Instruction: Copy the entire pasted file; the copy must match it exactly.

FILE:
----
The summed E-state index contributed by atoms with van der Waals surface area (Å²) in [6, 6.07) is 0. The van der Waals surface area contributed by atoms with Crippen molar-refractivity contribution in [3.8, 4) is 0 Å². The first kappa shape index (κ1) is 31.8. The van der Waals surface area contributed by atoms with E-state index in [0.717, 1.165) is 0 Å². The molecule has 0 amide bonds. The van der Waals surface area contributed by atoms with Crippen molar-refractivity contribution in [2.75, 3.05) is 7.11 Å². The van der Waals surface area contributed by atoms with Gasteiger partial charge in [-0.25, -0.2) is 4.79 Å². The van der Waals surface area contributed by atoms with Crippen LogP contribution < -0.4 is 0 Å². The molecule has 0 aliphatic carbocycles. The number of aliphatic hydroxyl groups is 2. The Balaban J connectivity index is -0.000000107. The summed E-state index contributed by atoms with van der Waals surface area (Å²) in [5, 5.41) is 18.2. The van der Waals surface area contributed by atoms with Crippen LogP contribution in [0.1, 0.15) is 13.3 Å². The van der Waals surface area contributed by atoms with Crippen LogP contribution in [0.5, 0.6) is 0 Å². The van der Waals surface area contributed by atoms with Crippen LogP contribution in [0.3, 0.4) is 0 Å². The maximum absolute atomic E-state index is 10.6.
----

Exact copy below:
The summed E-state index contributed by atoms with van der Waals surface area (Å²) in [6, 6.07) is 0. The van der Waals surface area contributed by atoms with Crippen molar-refractivity contribution in [3.8, 4) is 0 Å². The first kappa shape index (κ1) is 31.8. The van der Waals surface area contributed by atoms with E-state index in [0.717, 1.165) is 0 Å². The molecule has 0 amide bonds. The van der Waals surface area contributed by atoms with Crippen molar-refractivity contribution in [2.75, 3.05) is 7.11 Å². The van der Waals surface area contributed by atoms with Gasteiger partial charge in [-0.25, -0.2) is 4.79 Å². The van der Waals surface area contributed by atoms with Crippen LogP contribution < -0.4 is 0 Å². The molecule has 0 aliphatic carbocycles. The number of aliphatic hydroxyl groups is 2. The Balaban J connectivity index is -0.000000107. The summed E-state index contributed by atoms with van der Waals surface area (Å²) in [5, 5.41) is 18.2. The van der Waals surface area contributed by atoms with Crippen LogP contribution in [0.1, 0.15) is 13.3 Å². The van der Waals surface area contributed by atoms with Crippen LogP contribution in [0.5, 0.6) is 0 Å². The van der Waals surface area contributed by atoms with Crippen LogP contribution in [0.3, 0.4) is 0 Å². The maximum absolute atomic E-state index is 10.6.